Creative collaboration the only antidote for 'wicked' problems - Manuel

27 November 2013 | Story by Newsroom

Trevor Manuel GSB Innovation ConferencePlanning ahead: Trevor Manuel, minister in the presidency and chair of the national planning commission, highlighted five "wicked" problems faced by South Africans and suggested that collaborative innovation, not mimicry, would go a long way to solving these problems.

Creativity and the coming together of different skills sets are what are needed to take on the "wicked" problems facing South African's today.

This is the conclusion Trevor Manuel, minister in the presidency, came to after considering how complex societal (or so-called wicked) problems should be tackled. Manuel was the keynote speaker at the 2013 Business and Environmental Innovation Conference (BSEI) held recently at the Graduate School of Business.

The conference, titled Co-innovation to address wicked problems, brought together academics and business leaders hoping to address these problems through innovations that are complementary, coordinated and collaborative.

Climate change, food insecurity and poverty were amongst the subjects discussed at the conference. In his speech Manuel listed five additional "wicked" problems, which he maintains not only South Africa, but the rest of the African continent grapples with.

Referring to the "housing gap market" '“ those South African's who earn too much to qualify for state housing, but not enough to afford a mortgage '“ Manuel said: "It is not possible to build a stable democracy that is inclusive and responds to the requirements of our constitution, when virtually every organised worker is excluded from housing. There has to be something fundamentally wrong with this. Unless we apply our minds creatively to resolving this problem, we are sitting on a powder keg."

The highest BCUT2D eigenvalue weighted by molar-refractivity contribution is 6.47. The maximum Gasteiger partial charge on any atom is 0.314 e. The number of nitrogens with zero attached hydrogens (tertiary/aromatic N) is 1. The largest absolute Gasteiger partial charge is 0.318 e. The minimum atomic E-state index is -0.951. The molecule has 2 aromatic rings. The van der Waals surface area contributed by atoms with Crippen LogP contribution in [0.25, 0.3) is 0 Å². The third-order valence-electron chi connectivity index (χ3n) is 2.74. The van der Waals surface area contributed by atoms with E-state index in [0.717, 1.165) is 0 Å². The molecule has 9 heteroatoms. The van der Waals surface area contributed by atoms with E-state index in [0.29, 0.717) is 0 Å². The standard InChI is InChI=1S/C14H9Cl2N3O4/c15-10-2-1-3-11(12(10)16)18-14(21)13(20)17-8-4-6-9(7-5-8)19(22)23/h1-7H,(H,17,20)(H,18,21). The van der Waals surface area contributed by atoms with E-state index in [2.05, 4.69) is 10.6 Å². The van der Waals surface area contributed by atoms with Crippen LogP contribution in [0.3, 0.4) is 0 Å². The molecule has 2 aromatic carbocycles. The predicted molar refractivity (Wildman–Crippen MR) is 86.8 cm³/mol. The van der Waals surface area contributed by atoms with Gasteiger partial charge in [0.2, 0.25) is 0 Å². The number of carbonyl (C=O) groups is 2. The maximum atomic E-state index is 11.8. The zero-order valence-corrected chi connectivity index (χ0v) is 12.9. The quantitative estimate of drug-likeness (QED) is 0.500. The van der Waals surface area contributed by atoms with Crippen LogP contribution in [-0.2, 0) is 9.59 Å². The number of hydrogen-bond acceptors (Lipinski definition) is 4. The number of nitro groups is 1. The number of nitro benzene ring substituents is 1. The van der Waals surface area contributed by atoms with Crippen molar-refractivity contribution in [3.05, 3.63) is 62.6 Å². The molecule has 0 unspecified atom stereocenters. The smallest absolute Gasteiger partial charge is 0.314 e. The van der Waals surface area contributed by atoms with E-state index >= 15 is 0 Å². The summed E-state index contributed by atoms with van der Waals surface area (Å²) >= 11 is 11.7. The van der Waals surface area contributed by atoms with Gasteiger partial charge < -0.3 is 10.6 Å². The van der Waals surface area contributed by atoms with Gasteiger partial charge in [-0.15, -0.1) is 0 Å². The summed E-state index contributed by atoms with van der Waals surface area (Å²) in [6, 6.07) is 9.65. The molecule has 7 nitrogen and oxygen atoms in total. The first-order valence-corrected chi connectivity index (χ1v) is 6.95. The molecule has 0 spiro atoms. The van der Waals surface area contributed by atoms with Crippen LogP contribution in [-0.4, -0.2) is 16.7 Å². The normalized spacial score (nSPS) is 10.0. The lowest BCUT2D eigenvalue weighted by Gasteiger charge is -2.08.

He went on to say that together these five problems, which were drawn from the National Development Plan, "cast a long shadow over the future. If we solve them, we can bring a lot more sunshine to the lives of future generations".

Manuel lambasted South Africans for not taking development seriously, not innovating, and for mimicking "what we think is the United States, but which doesn't exist for the majority of those living in that country".

Modifying a quote by famous New Zealand physicist, Ernest Rutherford, Manuel's call to action was, "Ladies and gentleman, we've run out of money, land, water, space and our young have run out of patience, we now have to think."

Story by Abigail Calata. Image by Raymond Botha.

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